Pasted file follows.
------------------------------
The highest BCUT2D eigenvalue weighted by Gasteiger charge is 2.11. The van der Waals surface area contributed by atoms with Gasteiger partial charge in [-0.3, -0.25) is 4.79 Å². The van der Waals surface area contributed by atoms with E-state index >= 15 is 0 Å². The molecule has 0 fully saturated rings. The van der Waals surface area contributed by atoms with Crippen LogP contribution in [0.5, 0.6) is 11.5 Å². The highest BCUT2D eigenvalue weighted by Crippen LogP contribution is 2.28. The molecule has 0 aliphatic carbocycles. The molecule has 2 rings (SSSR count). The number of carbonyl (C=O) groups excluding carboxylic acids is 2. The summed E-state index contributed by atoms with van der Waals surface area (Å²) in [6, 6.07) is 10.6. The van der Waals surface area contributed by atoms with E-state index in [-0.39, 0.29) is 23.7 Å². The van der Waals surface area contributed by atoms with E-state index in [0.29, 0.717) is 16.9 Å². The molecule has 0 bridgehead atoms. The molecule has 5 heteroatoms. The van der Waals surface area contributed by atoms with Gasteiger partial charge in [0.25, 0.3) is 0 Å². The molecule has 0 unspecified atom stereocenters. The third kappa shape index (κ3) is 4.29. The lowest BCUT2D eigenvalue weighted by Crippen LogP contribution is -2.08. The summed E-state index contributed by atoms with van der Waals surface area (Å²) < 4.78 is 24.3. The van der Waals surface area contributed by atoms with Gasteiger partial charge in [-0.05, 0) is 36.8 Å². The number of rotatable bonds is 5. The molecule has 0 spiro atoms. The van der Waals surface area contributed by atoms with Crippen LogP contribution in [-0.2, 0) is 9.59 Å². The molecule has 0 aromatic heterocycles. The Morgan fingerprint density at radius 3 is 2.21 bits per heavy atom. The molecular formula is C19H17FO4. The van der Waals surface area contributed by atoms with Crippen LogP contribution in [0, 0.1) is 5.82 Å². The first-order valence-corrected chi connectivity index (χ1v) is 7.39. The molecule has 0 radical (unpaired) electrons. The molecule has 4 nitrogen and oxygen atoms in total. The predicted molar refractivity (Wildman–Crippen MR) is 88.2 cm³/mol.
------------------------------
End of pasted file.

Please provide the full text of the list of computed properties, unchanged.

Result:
The highest BCUT2D eigenvalue weighted by Gasteiger charge is 2.11. The van der Waals surface area contributed by atoms with Gasteiger partial charge in [-0.3, -0.25) is 4.79 Å². The van der Waals surface area contributed by atoms with E-state index >= 15 is 0 Å². The molecule has 0 fully saturated rings. The van der Waals surface area contributed by atoms with Crippen LogP contribution in [0.5, 0.6) is 11.5 Å². The highest BCUT2D eigenvalue weighted by Crippen LogP contribution is 2.28. The molecule has 0 aliphatic carbocycles. The molecule has 2 rings (SSSR count). The number of carbonyl (C=O) groups excluding carboxylic acids is 2. The summed E-state index contributed by atoms with van der Waals surface area (Å²) in [6, 6.07) is 10.6. The van der Waals surface area contributed by atoms with E-state index in [-0.39, 0.29) is 23.7 Å². The van der Waals surface area contributed by atoms with E-state index in [0.29, 0.717) is 16.9 Å². The molecule has 0 bridgehead atoms. The molecule has 5 heteroatoms. The van der Waals surface area contributed by atoms with Gasteiger partial charge in [0.25, 0.3) is 0 Å². The molecule has 0 unspecified atom stereocenters. The third kappa shape index (κ3) is 4.29. The lowest BCUT2D eigenvalue weighted by Crippen LogP contribution is -2.08. The summed E-state index contributed by atoms with van der Waals surface area (Å²) < 4.78 is 24.3. The van der Waals surface area contributed by atoms with Gasteiger partial charge in [-0.05, 0) is 36.8 Å². The number of rotatable bonds is 5. The molecule has 0 spiro atoms. The van der Waals surface area contributed by atoms with Crippen LogP contribution in [-0.2, 0) is 9.59 Å². The molecule has 0 aromatic heterocycles. The Morgan fingerprint density at radius 3 is 2.21 bits per heavy atom. The molecular formula is C19H17FO4. The van der Waals surface area contributed by atoms with Crippen LogP contribution in [0, 0.1) is 5.82 Å². The first-order valence-corrected chi connectivity index (χ1v) is 7.39. The molecule has 0 radical (unpaired) electrons. The molecule has 4 nitrogen and oxygen atoms in total. The predicted molar refractivity (Wildman–Crippen MR) is 88.2 cm³/mol.